Andrew I. Friedson

Department of Economics
University of Colorado Denver
Lawrence Street Center 460T
Campus Box 181
P.O. Box 173364
Denver, CO 80217-3364

E-Mail: EmailAddress: hidden: you can email any NBER-related person as first underscore last at nber dot org
Institutional Affiliation: University of Colorado Denver

NBER Working Papers and Publications

July 2019Does the Healthcare Educational Market Respond to Short-Run Local Demand?
with Marcus Dillender, Cong T. Gian, Kosali I. Simon: w26088
The Patient Protection and Affordable Care Act (ACA) increased demand for healthcare across the U.S., but it is unclear if or how the supply side has responded to meet this demand. In this paper, we take advantage of plausibly exogenous geographical heterogeneity in the ACA to examine the healthcare education sector’s response to increased demand for healthcare services. We look across educational fields, types of degrees, and types of institutions, paying particular attention to settings where our conceptual model predicts heightened responses. We find no statistically significant evidence of increases in graduates and can rule out fairly modest effects. This implies that healthcare production may have adjusted to increased demand from insurance expansion in other ways rather than prima...

Published: Marcus Dillender & Andrew Friedson & Cong Gian & Kosali Simon, 2019. "Does the healthcare educational market respond to short-run local demand?," Economics of Education Review, vol 73.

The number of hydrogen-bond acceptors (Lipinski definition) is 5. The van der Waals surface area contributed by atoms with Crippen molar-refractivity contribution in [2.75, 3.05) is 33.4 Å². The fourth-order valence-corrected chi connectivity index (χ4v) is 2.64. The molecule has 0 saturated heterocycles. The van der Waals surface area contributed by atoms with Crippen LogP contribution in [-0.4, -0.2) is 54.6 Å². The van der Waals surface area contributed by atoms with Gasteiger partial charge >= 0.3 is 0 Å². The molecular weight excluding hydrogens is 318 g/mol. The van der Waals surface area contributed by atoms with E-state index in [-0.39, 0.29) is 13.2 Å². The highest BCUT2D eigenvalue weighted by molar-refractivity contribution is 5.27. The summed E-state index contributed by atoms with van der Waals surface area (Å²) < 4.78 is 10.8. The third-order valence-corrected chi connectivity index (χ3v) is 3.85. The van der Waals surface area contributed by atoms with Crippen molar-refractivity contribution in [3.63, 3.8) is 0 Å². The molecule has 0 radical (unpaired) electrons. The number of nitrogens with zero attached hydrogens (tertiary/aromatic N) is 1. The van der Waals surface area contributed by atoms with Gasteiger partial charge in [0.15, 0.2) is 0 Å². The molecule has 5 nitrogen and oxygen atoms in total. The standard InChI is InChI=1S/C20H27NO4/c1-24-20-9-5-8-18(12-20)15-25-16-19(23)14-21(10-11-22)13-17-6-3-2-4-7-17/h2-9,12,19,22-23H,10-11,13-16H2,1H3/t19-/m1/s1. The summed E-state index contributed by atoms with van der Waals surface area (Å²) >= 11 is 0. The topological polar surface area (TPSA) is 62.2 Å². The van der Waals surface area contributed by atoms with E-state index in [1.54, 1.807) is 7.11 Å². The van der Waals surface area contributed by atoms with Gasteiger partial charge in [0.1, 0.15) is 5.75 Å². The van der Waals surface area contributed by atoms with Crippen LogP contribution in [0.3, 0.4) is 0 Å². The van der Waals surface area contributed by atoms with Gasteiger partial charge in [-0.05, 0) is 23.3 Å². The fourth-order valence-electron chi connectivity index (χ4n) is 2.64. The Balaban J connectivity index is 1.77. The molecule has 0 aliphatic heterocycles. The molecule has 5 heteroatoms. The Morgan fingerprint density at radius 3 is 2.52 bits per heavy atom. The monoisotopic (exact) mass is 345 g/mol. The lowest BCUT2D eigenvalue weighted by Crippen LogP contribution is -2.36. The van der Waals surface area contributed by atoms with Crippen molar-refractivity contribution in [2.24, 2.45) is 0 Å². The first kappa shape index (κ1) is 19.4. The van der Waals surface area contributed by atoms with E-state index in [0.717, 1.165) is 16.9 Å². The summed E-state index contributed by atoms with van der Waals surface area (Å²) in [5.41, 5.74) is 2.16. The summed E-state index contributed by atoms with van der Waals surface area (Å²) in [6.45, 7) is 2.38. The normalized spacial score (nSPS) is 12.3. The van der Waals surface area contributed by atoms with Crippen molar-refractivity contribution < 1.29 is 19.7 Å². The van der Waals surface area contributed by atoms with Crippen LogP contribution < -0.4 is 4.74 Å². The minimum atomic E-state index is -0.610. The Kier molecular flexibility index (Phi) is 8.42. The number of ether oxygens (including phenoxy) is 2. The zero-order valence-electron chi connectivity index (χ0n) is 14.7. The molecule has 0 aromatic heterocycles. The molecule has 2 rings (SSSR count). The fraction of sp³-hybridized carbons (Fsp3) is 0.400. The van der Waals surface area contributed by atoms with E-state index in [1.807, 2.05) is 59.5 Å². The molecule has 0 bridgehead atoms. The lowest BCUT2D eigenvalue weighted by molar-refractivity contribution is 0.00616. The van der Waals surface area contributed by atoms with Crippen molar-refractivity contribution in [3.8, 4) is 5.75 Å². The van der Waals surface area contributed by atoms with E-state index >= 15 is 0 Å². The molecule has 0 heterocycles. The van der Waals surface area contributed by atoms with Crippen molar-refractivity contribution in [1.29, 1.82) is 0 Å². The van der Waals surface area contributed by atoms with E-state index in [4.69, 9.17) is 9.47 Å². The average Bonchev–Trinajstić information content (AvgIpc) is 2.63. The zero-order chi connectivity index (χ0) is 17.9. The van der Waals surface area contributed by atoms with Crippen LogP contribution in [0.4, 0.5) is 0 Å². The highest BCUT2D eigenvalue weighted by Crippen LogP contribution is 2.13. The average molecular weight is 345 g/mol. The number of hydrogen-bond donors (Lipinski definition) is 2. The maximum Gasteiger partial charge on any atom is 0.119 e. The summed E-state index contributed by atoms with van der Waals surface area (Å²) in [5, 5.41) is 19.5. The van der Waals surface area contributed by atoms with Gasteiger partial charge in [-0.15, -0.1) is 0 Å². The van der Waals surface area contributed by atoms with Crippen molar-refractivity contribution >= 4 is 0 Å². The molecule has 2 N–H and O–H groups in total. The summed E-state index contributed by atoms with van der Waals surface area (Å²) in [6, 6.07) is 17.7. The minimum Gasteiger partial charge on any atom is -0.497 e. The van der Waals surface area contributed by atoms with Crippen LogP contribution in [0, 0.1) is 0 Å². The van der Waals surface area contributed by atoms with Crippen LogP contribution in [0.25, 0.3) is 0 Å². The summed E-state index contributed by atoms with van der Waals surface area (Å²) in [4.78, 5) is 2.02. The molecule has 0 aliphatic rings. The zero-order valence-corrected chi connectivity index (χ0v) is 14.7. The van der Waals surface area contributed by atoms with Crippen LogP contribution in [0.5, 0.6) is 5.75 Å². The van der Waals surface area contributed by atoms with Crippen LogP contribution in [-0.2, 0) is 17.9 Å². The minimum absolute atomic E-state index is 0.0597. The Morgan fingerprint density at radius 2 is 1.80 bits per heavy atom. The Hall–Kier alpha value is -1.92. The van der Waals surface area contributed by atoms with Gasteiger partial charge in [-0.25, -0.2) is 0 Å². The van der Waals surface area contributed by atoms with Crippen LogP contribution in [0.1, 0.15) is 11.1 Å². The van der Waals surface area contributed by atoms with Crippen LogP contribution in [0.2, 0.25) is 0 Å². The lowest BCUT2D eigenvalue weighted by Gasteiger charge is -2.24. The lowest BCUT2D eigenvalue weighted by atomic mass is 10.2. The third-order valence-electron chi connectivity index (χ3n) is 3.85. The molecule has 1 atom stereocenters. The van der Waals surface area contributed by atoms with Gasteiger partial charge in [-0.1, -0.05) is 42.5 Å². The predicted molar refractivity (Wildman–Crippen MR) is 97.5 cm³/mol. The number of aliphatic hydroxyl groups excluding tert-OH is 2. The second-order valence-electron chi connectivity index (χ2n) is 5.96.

April 2018Ambulance Utilization in New York City after the Implementation of the Affordable Care Act
with Charles Courtemanche, Daniel I. Rees: w24480
Expanding insurance coverage could, by insulating patients from having to pay full cost, encourage the utilization of arguably unnecessary medical services. It could also eliminate (or at least diminish) the need for emergency services through increasing access to preventive care. Using publicly available data from New York City for the period 2013-2016, we explore the effect of the Affordable Care Act (ACA) on the volume and composition of ambulance dispatches. Consistent with the argument that expanding insurance coverage encourages the utilization of unnecessary medical services, we find that, as compared to dispatches for more severe injuries, dispatches for minor injuries rose sharply after the implementation of the ACA. By contrast, dispatches for pre-labor pregnancy complication...
August 2017The Affordable Care Act and Ambulance Response Times
with Charles Courtemanche, Andrew P. Koller, Daniel I. Rees: w23722
This study contributes to the literature on supply-side adjustments to insurance expansions by examining the effect of the Affordable Care Act (ACA) on ambulance response times. Exploiting temporal and geographic variation in the implementation of the ACA as well as pre-treatment differences in uninsured rates, we estimate that the expansions of private and Medicaid coverage under the ACA combined to slow ambulance response times by an average of 19%. We conclude that, through extending coverage to individuals who, in its absence, would not have availed themselves of emergency medical services, the ACA added strain to emergency response systems.

Published: Charles Courtemanche & Andrew Friedson & Andrew P. Koller & Daniel I. Rees, 2019. "THE AFFORDABLE CARE ACT AND AMBULANCE RESPONSE TIMES," Journal of Health Economics, . citation courtesy of

NBER Videos

National Bureau of Economic Research, 1050 Massachusetts Ave., Cambridge, MA 02138; 617-868-3900; email:

Contact Us